An Overview of PR Measurement Metrics
There’s no denying that companies experience a sense of joy when they see their name in the media—in a positive aspect, of course. It’s that third-party credibility and capability to grab the attention of decision makers that ultimately helps companies build their brand and gain awareness of company initiatives, thought leadership and commentary by trusted industry experts.
Aside from joy and increased consumer awareness, there are a number of metrics that PR professionals utilize to measure the value of each media placement or company mention.
This is the average number of people who see your announcement in a media outlet. Whether it’s print, digital or broadcast, each media outlet has a circulation, viewership or unique visitor number. Circulation is the average number of people that a print publication gets distributed to, viewership is the number of broadcast viewers a news channel receives and unique visitors is the average number of people who visit a digital outlet. Some outlets reach thousands, while others have numbers in the millions. This number helps to show the size of the audience that sees your announcement. With the right target audience, the more eyes the better.
This raw number showcases the number of times a company has been mentioned in a given time frame. This measurement metric can be useful when looking at how many people are talking about your company, analyzing a specific announcement you made, or seeing how many, and which, media outlets covered the announcement.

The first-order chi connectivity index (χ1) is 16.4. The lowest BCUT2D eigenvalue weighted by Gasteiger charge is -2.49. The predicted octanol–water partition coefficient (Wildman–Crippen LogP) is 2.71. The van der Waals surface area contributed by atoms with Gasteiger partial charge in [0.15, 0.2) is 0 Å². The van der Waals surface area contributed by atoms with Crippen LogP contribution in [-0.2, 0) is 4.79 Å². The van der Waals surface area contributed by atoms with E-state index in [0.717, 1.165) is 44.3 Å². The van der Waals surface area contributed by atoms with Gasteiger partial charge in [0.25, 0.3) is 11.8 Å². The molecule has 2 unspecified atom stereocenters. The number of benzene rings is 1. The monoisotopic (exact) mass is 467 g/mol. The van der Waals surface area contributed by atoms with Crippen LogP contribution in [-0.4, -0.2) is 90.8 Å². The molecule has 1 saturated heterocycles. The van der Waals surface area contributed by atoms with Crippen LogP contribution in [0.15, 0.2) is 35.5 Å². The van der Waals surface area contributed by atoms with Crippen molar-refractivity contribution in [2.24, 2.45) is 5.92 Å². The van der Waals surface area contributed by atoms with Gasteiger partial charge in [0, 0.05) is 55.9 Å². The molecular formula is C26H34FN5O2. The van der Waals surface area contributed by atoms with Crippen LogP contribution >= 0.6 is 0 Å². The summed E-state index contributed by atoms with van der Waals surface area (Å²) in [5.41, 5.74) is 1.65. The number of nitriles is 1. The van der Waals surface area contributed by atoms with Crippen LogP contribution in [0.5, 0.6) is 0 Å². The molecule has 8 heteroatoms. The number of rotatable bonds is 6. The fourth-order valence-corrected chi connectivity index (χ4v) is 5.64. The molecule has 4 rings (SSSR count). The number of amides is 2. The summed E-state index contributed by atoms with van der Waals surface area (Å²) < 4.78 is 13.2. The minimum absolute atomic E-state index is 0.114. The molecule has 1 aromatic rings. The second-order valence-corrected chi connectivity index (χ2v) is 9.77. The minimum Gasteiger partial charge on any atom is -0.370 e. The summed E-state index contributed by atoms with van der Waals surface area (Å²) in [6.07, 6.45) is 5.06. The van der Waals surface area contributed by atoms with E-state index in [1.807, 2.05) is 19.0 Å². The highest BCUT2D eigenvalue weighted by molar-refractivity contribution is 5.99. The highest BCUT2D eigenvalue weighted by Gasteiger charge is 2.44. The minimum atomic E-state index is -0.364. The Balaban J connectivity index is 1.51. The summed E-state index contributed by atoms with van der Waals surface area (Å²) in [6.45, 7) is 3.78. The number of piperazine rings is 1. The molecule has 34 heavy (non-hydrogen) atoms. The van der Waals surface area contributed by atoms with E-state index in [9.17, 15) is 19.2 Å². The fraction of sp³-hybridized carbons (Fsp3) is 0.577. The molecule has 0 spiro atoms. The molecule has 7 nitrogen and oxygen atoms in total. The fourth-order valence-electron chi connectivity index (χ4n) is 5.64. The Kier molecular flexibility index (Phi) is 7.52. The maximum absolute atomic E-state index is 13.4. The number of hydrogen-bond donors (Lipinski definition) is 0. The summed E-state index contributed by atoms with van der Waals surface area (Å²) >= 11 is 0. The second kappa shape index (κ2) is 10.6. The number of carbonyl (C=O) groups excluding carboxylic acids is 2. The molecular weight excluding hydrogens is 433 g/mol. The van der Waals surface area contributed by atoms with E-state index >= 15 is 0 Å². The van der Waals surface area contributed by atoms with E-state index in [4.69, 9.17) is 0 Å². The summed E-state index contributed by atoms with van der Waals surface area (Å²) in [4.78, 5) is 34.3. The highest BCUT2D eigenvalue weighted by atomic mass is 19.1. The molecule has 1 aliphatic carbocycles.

Ad Value Equivalency (AVE)
AVE represents how much a particular media placement would have cost had it been purchased in the form of an advertisement. To calculate AVE, Meltwater – a media intelligence tool – multiplies unique visitors by .25 – which is the estimated percentage of the publication’s unique visitors that would have read the article – multiplied by .37 – which is the industry standard dollar amount per article. The significance and importance of your announcement can play a large factor in this figure. For example, a breaking news story on the front page of a newspaper is going to receive a higher value than a brief found on the third page—both of which are still impactful placements. When your announcement is found in both print and online, the AVE will be a significantly higher.
Share of Voice
A measurement used to determine how you compare to your competitors; share of voice can provide insight into how much media coverage your company receives relative to its competition—a useful metric in making sure your company is staying ahead of the curve.
Social amplification is the process of helping your content reach a significantly wider audience, either through organic or paid social media engagement. This metric can measure how frequently an article was amplified through shares across social media. The amplification process works by getting your message promoted (amplified) through employees, customers, industry partners, fans and influencers. Social amplification can also come as a result of media sharing your story within their own digital communities. When done correctly, it can expand your audience immensely, establish your brand among consumers in your industry and create new opportunities to generate awareness.
One thing that we always express to our clients is the importance of key messages and ensuring that a company’s key messages are consistent across their website, social channels and content. With metrics like message pull-through, you can see if your key messaging is being properly displayed in your brand’s coverage. This can help companies see how the market views their brand and see what content is being said about their company.
With so many measurement tools available to PR professionals, the opportunities to express the value of a media placement are endless. While every placement in the media is valuable, it’s through effectively showing the value in numbers that allows you to see the power and impact they possess..